Since the mid to late January the Peregrines have been frequenting St. Georges Chruch more and more, beginning the process of re-establishing their territory and guarding this prime piece of Sheffield real estate from the wandering eyes of any passing Peregrine looking for a room with a view. The birds became a daily fixture as February drew on and the temperatures rose, clearly enjoying the unseasonably warm and sunny weather and towards the end of the month a bird could be reliably spotted on station on the camera perch late afternoon each day and some days for much longer periods. The female has been in the nest platform itself from time to time, reacquainting herself with her surroundings. There’s been the odd bit of courtship too. If you do see anything interesting happening with the birds be sure to Tweet @peregrines2019 as the bloggers and Twitter admins are unable to monitor the cameras 24/7!
What a great view it is to see a bird on the perch with blue skies and the cityscape behind, perfectly lit by the setting winter sun. (Thanks to @suenaylor for the screen grab) It’s a great view for us and no doubt it must be an advantageous one for the birds too given their continuing success at St. Georges since 2012. Success which is underlined by winter sightings of previous Sheffield Peregrine offspring. Our 2014 male fledgling is once again in residence with his partner in Wakefield and the 2018 chick (Orange leg ring ‘PSA’) has been spotted several times in the Dearne Valley east of Barnsley including at RSPB Adwick Washlands and around the Manvers trading estates which neighbour the RSPB’s Old Moor reserve. It’s great to know this bird is alive and well and fending for itself and it’s fascinating to see which direction it has dispersed in. Perhaps even more so given that Old Moor already has long-standing resident Peregrines which hunt over the pools and scrapes for wildfowl and waders and regularly perch on the electricity transmission pylons there. Do look out for ‘PSA’ if you are visiting the Dearne Valley and report any sightings to @peregrines2019 and @shefbirdstudy with location time and date and any photos if you have them. Here’s a photo of PSA posted on Twitter by @StonesGary – nice work Gary!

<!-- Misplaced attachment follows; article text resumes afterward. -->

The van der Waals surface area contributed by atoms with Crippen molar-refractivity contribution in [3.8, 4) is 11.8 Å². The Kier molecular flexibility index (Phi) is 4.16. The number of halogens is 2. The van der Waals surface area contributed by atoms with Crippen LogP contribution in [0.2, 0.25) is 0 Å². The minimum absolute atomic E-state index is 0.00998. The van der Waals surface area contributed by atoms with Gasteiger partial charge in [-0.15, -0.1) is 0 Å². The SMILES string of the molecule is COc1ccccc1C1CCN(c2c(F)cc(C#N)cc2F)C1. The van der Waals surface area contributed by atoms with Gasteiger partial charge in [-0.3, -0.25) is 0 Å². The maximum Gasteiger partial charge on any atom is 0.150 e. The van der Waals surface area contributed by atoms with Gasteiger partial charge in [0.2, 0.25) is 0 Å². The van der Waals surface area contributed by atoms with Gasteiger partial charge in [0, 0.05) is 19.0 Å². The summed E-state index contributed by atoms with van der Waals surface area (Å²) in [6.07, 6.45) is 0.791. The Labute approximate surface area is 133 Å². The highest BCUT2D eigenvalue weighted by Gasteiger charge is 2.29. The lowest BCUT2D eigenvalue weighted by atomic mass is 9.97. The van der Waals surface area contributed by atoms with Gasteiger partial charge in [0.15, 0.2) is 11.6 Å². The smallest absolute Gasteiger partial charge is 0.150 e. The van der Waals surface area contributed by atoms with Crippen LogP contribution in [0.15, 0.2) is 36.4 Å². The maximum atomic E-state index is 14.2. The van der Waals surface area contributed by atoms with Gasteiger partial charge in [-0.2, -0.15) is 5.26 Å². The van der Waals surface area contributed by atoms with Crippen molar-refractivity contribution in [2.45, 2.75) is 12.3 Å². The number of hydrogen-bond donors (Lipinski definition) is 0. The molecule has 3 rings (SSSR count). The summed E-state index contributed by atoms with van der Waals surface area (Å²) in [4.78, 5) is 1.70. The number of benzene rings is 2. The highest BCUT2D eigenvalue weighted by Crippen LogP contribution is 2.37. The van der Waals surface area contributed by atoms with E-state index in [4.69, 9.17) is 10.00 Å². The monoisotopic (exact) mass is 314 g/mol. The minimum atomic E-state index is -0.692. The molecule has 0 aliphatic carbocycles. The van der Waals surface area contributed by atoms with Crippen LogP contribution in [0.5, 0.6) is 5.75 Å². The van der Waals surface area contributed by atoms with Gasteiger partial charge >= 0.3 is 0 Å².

Will PSA establish a long term home in the Dearne Valley or be chased out as the more experienced resident birds begin to think about breeding? None of this information would be known of course without ringing the birds or without everyday people like YOU, readers of this blog who take interest in the birds and report their sightings. Chicks from the last 2 years clutches have big bright orange leg rings which (given a bit of luck) can be read by anybody with binoculars, a telescope or telephoto lens, and a bit of patience. So anybody can take part and contribute to the knowledge and understanding of our local Peregrines and their behaviour, you don’t need a Zoology degree or any kind of training and you don’t necessarily need fancy expensive equipment. Simple information such as times and places build up to form knowledge – Citizen Science. Your information is as valuable as the next person’s and we are building this knowledge together, in real time.
It’s with great anticipation that we look forward to the 2019 breeding season. Who knows what it will bring? Hopefully not the freezing cold the birds endured during March and into April last year, incubating eggs surrounded by, and covered in, a couple of inches of snow! That they took all that in their stride and still successfully fledged three chicks only goes to underline how amazing these birds are and how lucky we are to have them living amongst us here in Sheffield.